MEMS: the second wave

The micro-electromechanical systems industry is going through a rebirth as consumer products start to adopt micromachined devices.

Steve Wainwright, general manager for Freescale Semiconductor in Europe, the Middle East and Asia, reckons you can feel the benefit of micro-electromechanical systems (MEMS) whenever you sit in a car: "If you feel you are a better driver than you were ten years ago, I would say that it's down to the MEMS in the electronic stability controller."

But, for many people in the electronics industry, MEMS was a speciality business that catered for a small number of big-volume customers. It's hard to find a car that does not have any MEMS sensors or actuators in it. The airbag has an accelerometer. The stability controller has its own accelerometer to detect pitch, roll and yaw so that it can apply corrections when the measurements start to look wrong. And each tyre could well have its own MEMS-based pressure sensor inside it.

Before the motor industry took MEMS seriously, it was 'the next big thing' in technology, with big predictions of how much it would drive the industry. Then things settled down and a relatively small selection of vendors, led by companies such as Analog Devices and Freescale, found markets in the automotive business.

Consumer MEMS

Then a games console from a company everyone thought had been swept aside by Sony and Microsoft arrived. The Nintendo Wii showed that you didn't need expensive ultra-realistic 3D graphics to produce a successful console. What you needed was a cheap motion sensor, or three.

The Apple iPhone reinforced in consumer electronics engineering managers' minds that they had to take MEMS seriously, because their competition had already got there.

Benedetto Vigna, group vice-president and general manager of MEMS and sensors at STMicroelectronics said at the recent GSA and IET International Semiconductor Forum: "MEMS is no longer an emerging technology. Products such as the Apple iPhone have provided the second epiphany."

Massimo Sivilotti, chief scientist at Tanner EDA, one of the few design-tools companies to tweak its layout software for the MEMS industry, recalls: "Just a few years ago, those accelerometers, such as the ones used in the Wii, were not on the radar scan of most companies."

The sudden re-emergence of MEMS, this time in consumer devices, shows how quickly the manufacturers have to react to changes in demand. Sivilotti claims the original plan for the kind of accelerometer used in the Wii was to satisfy the market for satellite-navigation units.

"They were for assisted GPS," says Sivilotti. But, he adds, companies developed more sensitive antennas to cope with trees obscuring the weak timing-signals sent from space. Better processing helped deal with the way the high-frequency signal would bounce off the hard surfaces in buildings in the "urban canyons" of densely populated cities. "And some bright spark figured out very few people get lost in tunnels, so that all they really needed was an odometer," says Sivilotti.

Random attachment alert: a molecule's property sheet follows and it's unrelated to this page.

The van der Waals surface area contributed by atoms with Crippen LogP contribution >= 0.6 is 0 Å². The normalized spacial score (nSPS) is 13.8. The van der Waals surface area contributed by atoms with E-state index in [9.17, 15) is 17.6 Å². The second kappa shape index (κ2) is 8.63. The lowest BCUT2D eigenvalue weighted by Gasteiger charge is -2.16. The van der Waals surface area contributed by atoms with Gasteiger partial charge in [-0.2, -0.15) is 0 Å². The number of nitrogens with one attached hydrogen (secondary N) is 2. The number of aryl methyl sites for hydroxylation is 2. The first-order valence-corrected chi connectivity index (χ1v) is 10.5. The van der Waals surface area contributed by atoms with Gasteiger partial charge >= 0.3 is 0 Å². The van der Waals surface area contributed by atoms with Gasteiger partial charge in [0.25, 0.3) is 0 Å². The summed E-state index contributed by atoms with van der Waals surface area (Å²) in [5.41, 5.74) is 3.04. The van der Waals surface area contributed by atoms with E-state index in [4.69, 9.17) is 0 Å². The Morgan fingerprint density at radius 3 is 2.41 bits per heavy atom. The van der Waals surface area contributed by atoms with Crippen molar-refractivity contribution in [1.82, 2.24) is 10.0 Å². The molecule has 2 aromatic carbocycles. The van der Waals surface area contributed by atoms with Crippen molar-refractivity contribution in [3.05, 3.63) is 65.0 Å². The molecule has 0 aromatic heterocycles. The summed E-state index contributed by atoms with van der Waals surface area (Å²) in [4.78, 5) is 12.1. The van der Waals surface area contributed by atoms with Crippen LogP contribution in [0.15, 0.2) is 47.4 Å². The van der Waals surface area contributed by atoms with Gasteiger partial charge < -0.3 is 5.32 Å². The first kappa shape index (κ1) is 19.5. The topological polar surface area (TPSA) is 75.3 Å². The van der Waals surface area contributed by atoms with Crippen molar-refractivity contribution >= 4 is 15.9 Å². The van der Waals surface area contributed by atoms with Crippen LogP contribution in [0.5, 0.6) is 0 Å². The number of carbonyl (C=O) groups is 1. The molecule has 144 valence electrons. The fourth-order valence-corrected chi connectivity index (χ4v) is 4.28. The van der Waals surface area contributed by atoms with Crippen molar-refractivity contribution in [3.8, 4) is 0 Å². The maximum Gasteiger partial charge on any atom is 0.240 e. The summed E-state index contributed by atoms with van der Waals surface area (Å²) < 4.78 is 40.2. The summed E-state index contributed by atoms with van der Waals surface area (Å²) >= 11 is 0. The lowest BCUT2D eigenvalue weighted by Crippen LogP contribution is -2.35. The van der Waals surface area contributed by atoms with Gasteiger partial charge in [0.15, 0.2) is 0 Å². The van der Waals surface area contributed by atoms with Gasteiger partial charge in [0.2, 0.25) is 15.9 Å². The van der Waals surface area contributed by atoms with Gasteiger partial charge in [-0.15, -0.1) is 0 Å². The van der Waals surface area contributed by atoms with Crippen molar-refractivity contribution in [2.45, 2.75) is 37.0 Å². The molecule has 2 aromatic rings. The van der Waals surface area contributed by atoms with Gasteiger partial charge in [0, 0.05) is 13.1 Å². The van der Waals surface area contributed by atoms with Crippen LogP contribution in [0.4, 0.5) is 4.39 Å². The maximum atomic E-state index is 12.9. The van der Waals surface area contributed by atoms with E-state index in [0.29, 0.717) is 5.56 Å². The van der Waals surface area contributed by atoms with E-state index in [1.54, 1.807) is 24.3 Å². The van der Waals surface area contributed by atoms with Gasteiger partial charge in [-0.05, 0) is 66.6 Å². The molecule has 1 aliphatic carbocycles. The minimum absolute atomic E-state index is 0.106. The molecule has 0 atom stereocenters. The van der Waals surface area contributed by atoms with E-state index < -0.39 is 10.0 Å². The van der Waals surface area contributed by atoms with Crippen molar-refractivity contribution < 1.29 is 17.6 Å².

Multiple uses

Although the switch looks simple enough - simply replace one bunch of customers with another - the changes required are more subtle, Sivilotti explains. The sensor used in a Wii Nunchuk or an iPhone is a comparatively simple design, and does not call for the accuracy needed by applications such as assisted-GPS. This is potentially an opportunity for companies able to work on a cheap design and a headache for those who have invested in designing for a much more accurate system.

"We talk about the MEMS market as though MEMS is a single thing," says Sivilotti, describing how a simple design based on a moving air bubble, much like a miniature spirit level, made it into a souvenir torch from the Beijing Olympics because it was so much cheaper than a regular accelerometer.

"Everyone has had their eyes opened by consumer-grade MEMS.If you don't have to build something very precise, it is much easier to do," reckons Sivilotti.

High projected growth for consumer MEMS - possibly as high as 30 per cent per year and 50 per cent in the mobile-phone segment - will have a dramatic effect on the overall market, says Wainwright. "It will be interesting to see how that changes the established order of suppliers in MEMS."

The MEMS industry resembles the pre-CMOS days of the standard silicon-chip business. Many suppliers have their own secret-sauce process and there are very strong interactions between design and manufacturing. As CMOS picked up steam in the 1980s, its rise went hand-in-hand with the rise of abstraction.

Only the processor manufacturers spent a lot of time working on custom logic. Most teams were happy with the standard-cell design and the synthesis-driven workflows it made possible. As long as your design passed all the checks, the chances were that silicon delivery was as eventual as a trip to the photocopier. Foundries such as Xfab hope a similar trend will see the rise of fabless MEMS companies. 

There are, however, problems with the idea of outsourcing production to foundries.

"There are no real standards because processes are being developed simultaneously with product development," claims Sivilotti. "It's not like designing an IC where, once you have the substrate, everything else falls into place."